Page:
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Thursday, June 29, 2006
Defining the Culture Shift to Postmodern
Business, education, philosophy and economics all have authored literature that acknowledges a culture shift from the past 300-400 years of modernity to a new era being termed, postmodernity. The European faith community were the first to join the discussion and now America has joined in as well. In a recent conversation with my son, we agreed that relationships now form between groups of people based smaller, selective interests/activities and these small "tribes" have their own "language." Being able to carry on cross-tribal conversations therefore becomes an important defining characteristic of the new millennial ethos. These small 'tribes' of people are extremely varied in every way except the reason for which they have unity in language and conversation. I'm more and more convinced that the Church needs to see 'conversation training' as a must for postmodern missions. We've all been lectured at for so long that I don't think many of us, ME included, know how to carry on a inclusive, non-threatening, hospitable, quality conversation that speaks with people and not at people. If the era has taken a seismic shift in defining how communities are being formed, then so must our 'discipleship' training models reflect this shift.

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posted by From the Margins at 7:23 AM ¤ Permalink ¤


  • At 6/29/2006 09:06:00 AM, Blogger lydia

    "I'm more and more convinced that the Church needs to see 'conversation training' as a must for postmodern missions"

    Who will (or should) be doing this training?

  • At 6/29/2006 09:31:00 AM, Blogger Michele L

    I do think that examples and ideas on how to approach the conversation is good. I would worry about it becoming another "debate" point. The how to's, needs to look like, etc. I think if we keep respect, love, and openness a top priority when we talk with others, we will learn to speak "with" others and not so much "at" others. I think you could remove "religion" and "faith" from this idea to start and begin with basic Psychology/relationship topics and examples. How we can be more receptive and communicate better, in general with others. Just some thoughts.

  • At 6/29/2006 01:33:00 PM, Blogger From the Margins

    Lydia ... you've asked a VERY good question! Perhaps we could actually go 'outside the system!' I've experienced the church leadership culture as becoming increasingly paranoid about accepting help from the 'thems out there!'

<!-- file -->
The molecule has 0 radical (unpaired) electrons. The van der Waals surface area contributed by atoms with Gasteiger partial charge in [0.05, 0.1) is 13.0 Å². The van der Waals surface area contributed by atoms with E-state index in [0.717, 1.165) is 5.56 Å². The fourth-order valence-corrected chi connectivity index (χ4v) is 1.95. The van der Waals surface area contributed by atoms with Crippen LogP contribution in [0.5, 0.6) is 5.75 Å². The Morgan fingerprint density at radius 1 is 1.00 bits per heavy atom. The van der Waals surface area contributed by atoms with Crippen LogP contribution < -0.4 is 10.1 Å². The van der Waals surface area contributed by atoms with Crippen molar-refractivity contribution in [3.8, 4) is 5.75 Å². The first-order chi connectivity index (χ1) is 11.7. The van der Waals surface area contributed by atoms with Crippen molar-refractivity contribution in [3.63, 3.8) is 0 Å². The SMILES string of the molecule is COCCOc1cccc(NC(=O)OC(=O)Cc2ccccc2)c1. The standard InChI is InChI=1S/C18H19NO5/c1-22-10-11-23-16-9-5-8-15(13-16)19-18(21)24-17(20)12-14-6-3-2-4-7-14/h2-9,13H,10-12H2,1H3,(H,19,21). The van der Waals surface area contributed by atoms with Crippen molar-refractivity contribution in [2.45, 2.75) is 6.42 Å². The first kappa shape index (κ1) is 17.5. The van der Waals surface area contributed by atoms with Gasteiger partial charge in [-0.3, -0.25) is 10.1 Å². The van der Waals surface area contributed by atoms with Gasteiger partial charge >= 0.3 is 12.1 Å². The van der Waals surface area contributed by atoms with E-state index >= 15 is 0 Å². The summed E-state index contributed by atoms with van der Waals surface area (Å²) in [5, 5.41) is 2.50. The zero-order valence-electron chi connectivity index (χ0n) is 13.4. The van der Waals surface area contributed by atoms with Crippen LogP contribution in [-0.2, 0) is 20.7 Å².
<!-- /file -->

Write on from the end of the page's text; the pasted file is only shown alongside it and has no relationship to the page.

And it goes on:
There are professionals out there that know these things and train people everyday in them. It's their gift! But, then comes the $64,000 dollar question (which is truly worth about 64 cents these days) "Are they Christian?" And if the answer isn't exactly the right kind of "YES" the church leadership community eliminates them from contributing.

    And so too often the church provides nothing or something diluted.

    Michele ... I agree about debating. Todays news culture (for one) has set up a debate atmosphere that sabbatoges genuine conversation. I appreciate that you heard my plea for conversation that was not debate but rather something that probes respectfully the thoughts, feelings, background, understandings, perceptions, etc. of others that are my neighbors.

  • At 6/29/2006 01:54:00 PM, Blogger Michele L

    Another thought...sorry I wrote my other comment in a rush! I have started reading "a Generous Orthodoxy" by Brian D. McLaren. I am barely at the chapter titled "The Seven Jesuses I Have Known". Well I have "known" a couple...but there was a couple, I really hadn't encountered. One thing that comes to mind for me, is I have had stereotypes and been a part of in-grouping and out-grouping, more than I even realized. I didn't form, or attempt to form realtionships with others sometimes due to "my stereotypes". Then the way I was raised, we talked "at" others outside of the group because of this urgency to get them saved. When I read about these "7 Jesuses" it reminded me, that many times I want to talk "at" because I don't respect where that person is, what God may be doing in there life etc. If I trust Jesus and follow his example then my 'discipleship' will look different.
    I still agree as before that the 'conversation training' is a good idea and that the 'discipleship' training models should reflect the shift from modern to postmodern thought...but again, maybe we should move away from "models" and look at the bigger picture of breaking down boundaries, forming relationships, loving, helping etc., living the way of Christ and our 'discipleship' training "model" (for lack of a better word) will shift in a better direction.

  • At 6/29/2006 06:51:00 PM, Blogger From the Margins

    Thoughtful, Michele. Thanks.

  • At 7/07/2006 04:33:00 PM, Blogger jen

    I, too, have heard that “A Generous Orthodoxy” is a good read for this topic. Another book I’ve heard is good (I have not read it, though my husband has) is “Soul Talk” by Larry Crabb. He talks about how to build intimate conversation into our communities (through small groups) in such way that our interaction with one another moves beyond surface talk and into the meaty, so we can all be drawn closer to Christ.


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